Monkey Abroad

A blog about the life abroad. Asian culture and cuisine. Videos, stories, photos, advice, teaching ESL.

small city China
small city China

Itchy Feet Again

| 9 Comments

I’ve worked in Asia for more than a year, and up to this point, I’ve lived in obscure towns and cities far from the heart of lights and activity. After visiting the oriental metropolis of Shanghai for six days then returning to a small city like Rizhao, I feel like there’s nothing left for me here any more.

When I left Thailand for China, I chose the coastal city of Rizhao in the Shandong Province. Seven months later, I understand that Rizhao—a city that nearly matches Chicago in total population size—has the heart and soul of a small countryside village, and I’m losing my muse here. For the sake of this blog and for my soul, it’s necessary to migrate to a city where the lights stay on after 7 pm.

small city China

Last week I told Rizhao Polytechnic College that I don’t wish to renew my contract for another year. The whole endeavor was like breaking up with a good girlfriend that just wasn’t quite good enough. The job is perfect in every way—short hours, good students, decent pay and accommodation—but the catch is the location. This city is giving me itchy feet.

small city China

Rizhao Polytechnic College

Rizhao is the type of city where Chinese start conversations with foreigners just because of our foreignness. I just want to be another face in the crowd for a while, not the face that every 10-year-old shamelessly points out as the laowai. It’s time to move on to bigger, concrete-ier pastures where the locals don’t approach every white face to ask the same five questions in archaic English.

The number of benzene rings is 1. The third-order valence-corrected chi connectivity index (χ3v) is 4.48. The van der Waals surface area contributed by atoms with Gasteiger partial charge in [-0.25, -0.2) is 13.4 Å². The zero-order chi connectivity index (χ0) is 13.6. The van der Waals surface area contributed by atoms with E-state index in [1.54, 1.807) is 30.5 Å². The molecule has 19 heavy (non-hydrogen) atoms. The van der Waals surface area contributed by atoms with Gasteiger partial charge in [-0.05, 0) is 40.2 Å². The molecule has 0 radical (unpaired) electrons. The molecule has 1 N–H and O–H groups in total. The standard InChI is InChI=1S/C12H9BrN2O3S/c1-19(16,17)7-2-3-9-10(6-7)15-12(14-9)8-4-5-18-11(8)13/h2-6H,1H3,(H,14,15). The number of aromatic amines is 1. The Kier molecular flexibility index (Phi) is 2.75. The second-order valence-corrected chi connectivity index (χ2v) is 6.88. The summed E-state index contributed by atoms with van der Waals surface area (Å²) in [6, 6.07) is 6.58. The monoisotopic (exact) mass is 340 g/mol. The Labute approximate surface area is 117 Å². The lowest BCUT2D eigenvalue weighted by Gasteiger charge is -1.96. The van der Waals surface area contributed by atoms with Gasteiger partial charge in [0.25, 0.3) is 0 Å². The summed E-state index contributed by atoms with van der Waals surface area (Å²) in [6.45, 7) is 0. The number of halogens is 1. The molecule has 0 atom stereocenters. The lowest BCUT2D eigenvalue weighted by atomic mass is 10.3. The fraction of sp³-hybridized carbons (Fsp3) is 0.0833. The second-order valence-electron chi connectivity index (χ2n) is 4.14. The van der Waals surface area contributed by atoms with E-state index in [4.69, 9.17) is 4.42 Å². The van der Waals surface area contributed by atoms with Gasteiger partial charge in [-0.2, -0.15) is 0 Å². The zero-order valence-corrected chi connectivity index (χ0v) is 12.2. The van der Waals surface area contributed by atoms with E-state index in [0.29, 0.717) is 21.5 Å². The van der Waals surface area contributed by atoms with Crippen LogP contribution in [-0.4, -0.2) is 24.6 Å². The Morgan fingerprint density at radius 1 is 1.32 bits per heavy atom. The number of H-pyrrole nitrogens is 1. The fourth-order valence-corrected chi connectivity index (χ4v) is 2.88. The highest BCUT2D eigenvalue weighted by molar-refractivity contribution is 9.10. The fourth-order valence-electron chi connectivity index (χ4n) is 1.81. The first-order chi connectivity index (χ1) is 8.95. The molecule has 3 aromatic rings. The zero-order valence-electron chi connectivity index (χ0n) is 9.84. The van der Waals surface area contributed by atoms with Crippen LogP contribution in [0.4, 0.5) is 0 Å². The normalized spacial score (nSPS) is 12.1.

small city China

Busy day at a Rizhao beach

Huge cities like Shanghai have a way of anonymizing people. That can be a blessing for out-of-towners. When physical personal space disappears, people have a greater respect for others’ inner personal space—as in, they don’t abruptly start conversations with strangers just because they’re standing within licking distance on the subway.

As a (sort-of) tall white person, one odd thing about living in a small Asian city is the constant latent reminders of my inherent differentness. Strangers either talk about me and my friends quietly nearby or nervously approach us to ask personal questions on a semi-regular basis.

small city China

Another important factor in me wanting to leave Rizhao is the dating scene. Chinese girls in this city generally don’t speak any English, and the ones that do are more often than not confined to a curfew of 9pm lest they upset their parents. These are adult working women I’m talking about.

My Chinese hasn’t developed to the point where I can have a conversation longer than five minutes without depending on Google Translate. That’s my fault, but still. It’s like being trapped in a bad Chinese dream where all the elite hot girls exclusively speak Mandarin and only date Chinese dudes with emo peacock hairstyles and skinny pants.

small city China

Under construction is the new black in developing Chinese cities.

Rizhao isn’t a bad place to live. It’s honestly a great small city by the sea with comparatively low pollution. It’s a place where a foreigner can lead a peaceful life, learn some Chinese, and save a little money, but not a place for nightlife junkies. Maybe in ten or fifteen years it’ll be more interesting, but for now it’s just a developing city where curious locals and cranes abound.